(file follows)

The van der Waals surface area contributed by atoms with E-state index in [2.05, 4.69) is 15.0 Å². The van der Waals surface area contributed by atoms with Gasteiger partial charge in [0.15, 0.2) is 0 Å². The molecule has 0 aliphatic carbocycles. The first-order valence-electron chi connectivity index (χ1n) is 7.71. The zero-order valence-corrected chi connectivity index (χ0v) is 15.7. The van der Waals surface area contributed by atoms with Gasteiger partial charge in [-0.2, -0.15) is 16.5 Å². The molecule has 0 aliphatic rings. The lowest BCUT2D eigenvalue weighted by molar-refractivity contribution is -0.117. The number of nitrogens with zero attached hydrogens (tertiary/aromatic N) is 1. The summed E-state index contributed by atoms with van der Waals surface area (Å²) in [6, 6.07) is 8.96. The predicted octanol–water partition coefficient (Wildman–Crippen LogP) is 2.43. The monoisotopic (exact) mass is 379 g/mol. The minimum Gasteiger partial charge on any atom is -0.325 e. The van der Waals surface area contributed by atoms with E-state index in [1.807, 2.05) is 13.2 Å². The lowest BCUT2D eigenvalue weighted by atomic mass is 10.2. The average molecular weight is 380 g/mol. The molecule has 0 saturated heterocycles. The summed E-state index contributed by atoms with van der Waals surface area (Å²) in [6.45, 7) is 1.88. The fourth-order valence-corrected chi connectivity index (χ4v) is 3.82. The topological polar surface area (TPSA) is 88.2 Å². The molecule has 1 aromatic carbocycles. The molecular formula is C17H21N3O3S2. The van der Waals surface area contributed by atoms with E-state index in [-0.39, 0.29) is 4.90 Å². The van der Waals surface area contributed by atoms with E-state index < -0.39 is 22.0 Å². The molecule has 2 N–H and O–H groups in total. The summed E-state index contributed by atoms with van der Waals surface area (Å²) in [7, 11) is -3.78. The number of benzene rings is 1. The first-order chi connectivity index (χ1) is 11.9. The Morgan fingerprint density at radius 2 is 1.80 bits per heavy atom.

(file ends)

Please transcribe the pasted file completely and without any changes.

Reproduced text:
The van der Waals surface area contributed by atoms with E-state index in [2.05, 4.69) is 15.0 Å². The van der Waals surface area contributed by atoms with Gasteiger partial charge in [0.15, 0.2) is 0 Å². The molecule has 0 aliphatic carbocycles. The first-order valence-electron chi connectivity index (χ1n) is 7.71. The zero-order valence-corrected chi connectivity index (χ0v) is 15.7. The van der Waals surface area contributed by atoms with Gasteiger partial charge in [-0.2, -0.15) is 16.5 Å². The molecule has 0 aliphatic rings. The lowest BCUT2D eigenvalue weighted by molar-refractivity contribution is -0.117. The number of nitrogens with zero attached hydrogens (tertiary/aromatic N) is 1. The summed E-state index contributed by atoms with van der Waals surface area (Å²) in [6, 6.07) is 8.96. The predicted octanol–water partition coefficient (Wildman–Crippen LogP) is 2.43. The monoisotopic (exact) mass is 379 g/mol. The minimum Gasteiger partial charge on any atom is -0.325 e. The van der Waals surface area contributed by atoms with E-state index in [1.807, 2.05) is 13.2 Å². The lowest BCUT2D eigenvalue weighted by atomic mass is 10.2. The average molecular weight is 380 g/mol. The molecule has 0 saturated heterocycles. The summed E-state index contributed by atoms with van der Waals surface area (Å²) in [6.45, 7) is 1.88. The fourth-order valence-corrected chi connectivity index (χ4v) is 3.82. The topological polar surface area (TPSA) is 88.2 Å². The molecule has 1 aromatic carbocycles. The molecular formula is C17H21N3O3S2. The van der Waals surface area contributed by atoms with E-state index in [-0.39, 0.29) is 4.90 Å². The van der Waals surface area contributed by atoms with E-state index < -0.39 is 22.0 Å². The molecule has 2 N–H and O–H groups in total. The summed E-state index contributed by atoms with van der Waals surface area (Å²) in [7, 11) is -3.78. The number of benzene rings is 1. The first-order chi connectivity index (χ1) is 11.9. The Morgan fingerprint density at radius 2 is 1.80 bits per heavy atom.